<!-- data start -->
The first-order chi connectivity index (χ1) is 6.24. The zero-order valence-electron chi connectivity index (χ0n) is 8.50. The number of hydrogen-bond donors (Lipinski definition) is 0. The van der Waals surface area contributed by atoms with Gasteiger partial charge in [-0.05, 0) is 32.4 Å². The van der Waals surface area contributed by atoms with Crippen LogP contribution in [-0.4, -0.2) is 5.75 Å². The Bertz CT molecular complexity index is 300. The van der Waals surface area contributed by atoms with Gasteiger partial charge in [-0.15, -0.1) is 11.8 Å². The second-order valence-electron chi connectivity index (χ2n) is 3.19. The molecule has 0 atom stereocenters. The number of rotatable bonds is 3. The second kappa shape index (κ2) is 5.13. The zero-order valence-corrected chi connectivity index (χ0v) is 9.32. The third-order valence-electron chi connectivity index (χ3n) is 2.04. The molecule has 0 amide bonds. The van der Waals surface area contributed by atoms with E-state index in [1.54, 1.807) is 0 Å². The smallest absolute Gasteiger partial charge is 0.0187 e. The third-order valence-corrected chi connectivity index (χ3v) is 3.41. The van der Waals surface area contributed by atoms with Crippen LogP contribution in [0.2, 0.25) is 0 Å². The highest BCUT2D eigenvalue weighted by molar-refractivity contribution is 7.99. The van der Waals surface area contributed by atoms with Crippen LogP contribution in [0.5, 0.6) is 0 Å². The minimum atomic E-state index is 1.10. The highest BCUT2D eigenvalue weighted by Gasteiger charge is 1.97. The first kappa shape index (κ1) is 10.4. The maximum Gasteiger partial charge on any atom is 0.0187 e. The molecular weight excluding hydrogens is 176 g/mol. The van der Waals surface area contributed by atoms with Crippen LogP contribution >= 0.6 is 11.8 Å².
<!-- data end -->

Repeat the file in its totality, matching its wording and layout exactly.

The first-order chi connectivity index (χ1) is 6.24. The zero-order valence-electron chi connectivity index (χ0n) is 8.50. The number of hydrogen-bond donors (Lipinski definition) is 0. The van der Waals surface area contributed by atoms with Gasteiger partial charge in [-0.05, 0) is 32.4 Å². The van der Waals surface area contributed by atoms with Crippen LogP contribution in [-0.4, -0.2) is 5.75 Å². The Bertz CT molecular complexity index is 300. The van der Waals surface area contributed by atoms with Gasteiger partial charge in [-0.15, -0.1) is 11.8 Å². The second-order valence-electron chi connectivity index (χ2n) is 3.19. The molecule has 0 atom stereocenters. The number of rotatable bonds is 3. The second kappa shape index (κ2) is 5.13. The zero-order valence-corrected chi connectivity index (χ0v) is 9.32. The third-order valence-electron chi connectivity index (χ3n) is 2.04. The molecule has 0 amide bonds. The van der Waals surface area contributed by atoms with E-state index in [1.54, 1.807) is 0 Å². The smallest absolute Gasteiger partial charge is 0.0187 e. The third-order valence-corrected chi connectivity index (χ3v) is 3.41. The van der Waals surface area contributed by atoms with Crippen LogP contribution in [0.2, 0.25) is 0 Å². The highest BCUT2D eigenvalue weighted by molar-refractivity contribution is 7.99. The van der Waals surface area contributed by atoms with Crippen LogP contribution in [0.5, 0.6) is 0 Å². The minimum atomic E-state index is 1.10. The highest BCUT2D eigenvalue weighted by Gasteiger charge is 1.97. The first kappa shape index (κ1) is 10.4. The maximum Gasteiger partial charge on any atom is 0.0187 e. The molecular weight excluding hydrogens is 176 g/mol. The van der Waals surface area contributed by atoms with Crippen LogP contribution >= 0.6 is 11.8 Å².